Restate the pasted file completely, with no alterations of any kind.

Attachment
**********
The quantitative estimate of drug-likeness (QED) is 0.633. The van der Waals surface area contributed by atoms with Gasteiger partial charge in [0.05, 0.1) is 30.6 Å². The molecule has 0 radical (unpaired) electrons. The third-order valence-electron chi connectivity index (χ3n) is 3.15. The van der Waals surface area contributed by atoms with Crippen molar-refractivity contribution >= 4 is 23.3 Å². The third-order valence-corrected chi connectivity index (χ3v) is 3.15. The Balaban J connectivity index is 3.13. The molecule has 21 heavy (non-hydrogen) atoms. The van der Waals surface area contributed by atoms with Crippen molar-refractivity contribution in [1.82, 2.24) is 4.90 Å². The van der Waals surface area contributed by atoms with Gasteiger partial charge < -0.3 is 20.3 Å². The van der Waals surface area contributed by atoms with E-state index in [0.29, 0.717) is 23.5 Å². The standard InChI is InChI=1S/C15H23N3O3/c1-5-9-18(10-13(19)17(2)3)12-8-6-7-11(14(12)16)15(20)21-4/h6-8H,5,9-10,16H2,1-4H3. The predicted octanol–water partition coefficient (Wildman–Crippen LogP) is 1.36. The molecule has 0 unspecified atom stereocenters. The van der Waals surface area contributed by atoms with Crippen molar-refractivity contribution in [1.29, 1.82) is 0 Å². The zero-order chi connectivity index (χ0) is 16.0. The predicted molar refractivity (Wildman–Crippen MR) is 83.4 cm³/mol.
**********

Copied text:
The quantitative estimate of drug-likeness (QED) is 0.633. The van der Waals surface area contributed by atoms with Gasteiger partial charge in [0.05, 0.1) is 30.6 Å². The molecule has 0 radical (unpaired) electrons. The third-order valence-electron chi connectivity index (χ3n) is 3.15. The van der Waals surface area contributed by atoms with Crippen molar-refractivity contribution >= 4 is 23.3 Å². The third-order valence-corrected chi connectivity index (χ3v) is 3.15. The Balaban J connectivity index is 3.13. The molecule has 21 heavy (non-hydrogen) atoms. The van der Waals surface area contributed by atoms with Crippen molar-refractivity contribution in [1.82, 2.24) is 4.90 Å². The van der Waals surface area contributed by atoms with Gasteiger partial charge < -0.3 is 20.3 Å². The van der Waals surface area contributed by atoms with E-state index in [0.29, 0.717) is 23.5 Å². The standard InChI is InChI=1S/C15H23N3O3/c1-5-9-18(10-13(19)17(2)3)12-8-6-7-11(14(12)16)15(20)21-4/h6-8H,5,9-10,16H2,1-4H3. The predicted octanol–water partition coefficient (Wildman–Crippen LogP) is 1.36. The molecule has 0 unspecified atom stereocenters. The van der Waals surface area contributed by atoms with Crippen molar-refractivity contribution in [1.29, 1.82) is 0 Å². The zero-order chi connectivity index (χ0) is 16.0. The predicted molar refractivity (Wildman–Crippen MR) is 83.4 cm³/mol.